ST. PETERSBURG, Fla (Reuters) - Louis Foreman figures just about everyone has an idea for an invention, if not the time, money and expertise to pull it off.
The Charlotte, North Carolina, entrepreneur wants to do something about that. His company announced on Wednesday a $25 million initiative dedicated to bringing individuals’ innovations to the marketplace.
Inventors can submit their ideas to the Edison Nation Innovation Fund (www.edisonnation.com) for $25. No other money is required from them to develop the ideas, and they will share the royalties if the product succeeds.
“We’re really greasing the rails. We’re making it easier for those great ideas to finally get in the hands of companies,” said Foreman, CEO and co-founder of Edison Nation, a search service that matches retailers’ product requests with inventions.
Sound like an infomercial? Edison Nation has some experience in that area.
The company publishes the Inventors Digest national magazine and produces Everyday Edisons on PBS, a TV show that launched inventions including the Emery Cat for felines and Gyro Bowl for children.
The Innovation Fund comes at a time when fresh ideas are king at the White House. President Barack Obama spoke of “winning the future” with American innovation during his State of the Union address.
On Tuesday, U.S. Commerce Secretary Gary Locke reinforced the president’s message to business leaders at the National Advisory Council on Innovation and Entrepreneurship’s inaugural public forum in Chapel Hill, North Carolina.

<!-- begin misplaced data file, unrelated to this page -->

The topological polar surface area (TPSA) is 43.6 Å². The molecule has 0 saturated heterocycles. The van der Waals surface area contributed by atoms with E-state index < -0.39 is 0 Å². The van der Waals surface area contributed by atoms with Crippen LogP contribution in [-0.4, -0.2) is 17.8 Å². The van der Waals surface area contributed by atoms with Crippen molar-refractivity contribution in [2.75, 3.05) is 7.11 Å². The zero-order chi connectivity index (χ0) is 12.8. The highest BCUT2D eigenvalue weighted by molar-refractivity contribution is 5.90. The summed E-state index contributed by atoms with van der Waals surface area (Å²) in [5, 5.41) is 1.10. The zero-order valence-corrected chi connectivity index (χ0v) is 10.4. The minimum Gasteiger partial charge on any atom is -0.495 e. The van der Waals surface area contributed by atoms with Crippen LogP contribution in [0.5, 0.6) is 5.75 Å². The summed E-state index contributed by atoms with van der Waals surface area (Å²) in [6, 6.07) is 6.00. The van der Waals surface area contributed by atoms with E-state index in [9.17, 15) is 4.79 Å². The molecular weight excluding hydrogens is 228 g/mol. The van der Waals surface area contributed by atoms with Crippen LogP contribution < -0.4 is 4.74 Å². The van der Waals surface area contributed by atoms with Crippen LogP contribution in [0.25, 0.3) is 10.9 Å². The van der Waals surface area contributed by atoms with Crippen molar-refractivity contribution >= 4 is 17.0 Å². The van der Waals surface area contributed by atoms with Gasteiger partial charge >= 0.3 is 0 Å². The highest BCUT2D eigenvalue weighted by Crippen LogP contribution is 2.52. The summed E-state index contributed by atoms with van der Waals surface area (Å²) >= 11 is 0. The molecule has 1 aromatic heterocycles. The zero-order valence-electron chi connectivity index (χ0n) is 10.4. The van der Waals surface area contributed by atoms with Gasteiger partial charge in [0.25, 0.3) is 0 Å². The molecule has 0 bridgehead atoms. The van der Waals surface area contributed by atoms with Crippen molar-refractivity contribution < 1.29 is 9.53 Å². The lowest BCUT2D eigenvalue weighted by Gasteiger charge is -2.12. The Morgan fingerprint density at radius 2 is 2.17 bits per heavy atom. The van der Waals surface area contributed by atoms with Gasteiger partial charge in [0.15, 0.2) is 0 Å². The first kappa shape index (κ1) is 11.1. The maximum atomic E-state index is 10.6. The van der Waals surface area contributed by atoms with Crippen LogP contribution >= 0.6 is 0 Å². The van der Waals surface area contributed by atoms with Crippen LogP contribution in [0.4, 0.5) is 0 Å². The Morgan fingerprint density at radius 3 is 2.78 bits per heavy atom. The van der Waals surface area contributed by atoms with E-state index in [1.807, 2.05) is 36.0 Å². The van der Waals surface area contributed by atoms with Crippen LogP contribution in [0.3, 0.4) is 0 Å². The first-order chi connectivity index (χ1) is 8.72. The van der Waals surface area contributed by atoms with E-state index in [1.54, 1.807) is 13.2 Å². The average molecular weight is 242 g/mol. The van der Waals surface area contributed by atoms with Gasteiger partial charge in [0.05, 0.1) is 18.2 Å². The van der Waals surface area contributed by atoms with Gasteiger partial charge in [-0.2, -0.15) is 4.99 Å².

“Ideas and inventions are the lifeblood of our economy,” Robert Stoll, Commissioner for Patents at the U.S. Patent and Trademark Office, said in an e-mailed statement to Reuters.
“Supporting these inventors with information and other resources to help them succeed is critical to preserving and growing our innovation economy.”
A recent poll Edison Nation commissioned found four in 10 Americans have had an idea for an invention or a way to improve an existing product but more than two-thirds said they never pursued their concept.
Foreman said the Innovation Fund’s $25 million pot — backed by Edison Nation and other investors — will provide fertile ground for those ideas to take root.
“If you’ve got a great idea, submit it,” said Foreman, an appointed member of the Commerce Department’s Patent Public Advisory Committee. “We’ll figure out how to do it.”
Reporting by Colleen Jenkins; Editing by Jerry Norton